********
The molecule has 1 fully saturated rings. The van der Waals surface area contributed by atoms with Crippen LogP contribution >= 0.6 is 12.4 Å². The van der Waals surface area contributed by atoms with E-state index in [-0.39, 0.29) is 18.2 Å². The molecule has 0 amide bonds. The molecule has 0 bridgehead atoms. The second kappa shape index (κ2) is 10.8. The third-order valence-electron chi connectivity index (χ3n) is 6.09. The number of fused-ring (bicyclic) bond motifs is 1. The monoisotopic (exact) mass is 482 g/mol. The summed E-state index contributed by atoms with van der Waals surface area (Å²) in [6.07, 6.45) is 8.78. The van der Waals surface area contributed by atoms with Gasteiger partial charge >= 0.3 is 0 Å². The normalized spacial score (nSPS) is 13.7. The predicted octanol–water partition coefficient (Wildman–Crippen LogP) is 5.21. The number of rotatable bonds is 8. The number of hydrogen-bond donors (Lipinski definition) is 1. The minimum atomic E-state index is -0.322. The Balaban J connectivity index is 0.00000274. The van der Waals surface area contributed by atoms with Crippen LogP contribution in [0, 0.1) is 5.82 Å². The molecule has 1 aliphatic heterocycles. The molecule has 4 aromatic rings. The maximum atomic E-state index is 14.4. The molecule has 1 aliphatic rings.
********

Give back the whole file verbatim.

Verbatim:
The molecule has 1 fully saturated rings. The van der Waals surface area contributed by atoms with Crippen LogP contribution >= 0.6 is 12.4 Å². The van der Waals surface area contributed by atoms with E-state index in [-0.39, 0.29) is 18.2 Å². The molecule has 0 amide bonds. The molecule has 0 bridgehead atoms. The second kappa shape index (κ2) is 10.8. The third-order valence-electron chi connectivity index (χ3n) is 6.09. The number of fused-ring (bicyclic) bond motifs is 1. The monoisotopic (exact) mass is 482 g/mol. The summed E-state index contributed by atoms with van der Waals surface area (Å²) in [6.07, 6.45) is 8.78. The van der Waals surface area contributed by atoms with Gasteiger partial charge >= 0.3 is 0 Å². The normalized spacial score (nSPS) is 13.7. The predicted octanol–water partition coefficient (Wildman–Crippen LogP) is 5.21. The number of rotatable bonds is 8. The number of hydrogen-bond donors (Lipinski definition) is 1. The minimum atomic E-state index is -0.322. The Balaban J connectivity index is 0.00000274. The van der Waals surface area contributed by atoms with Crippen LogP contribution in [0, 0.1) is 5.82 Å². The molecule has 1 aliphatic heterocycles. The molecule has 4 aromatic rings. The maximum atomic E-state index is 14.4. The molecule has 1 aliphatic rings.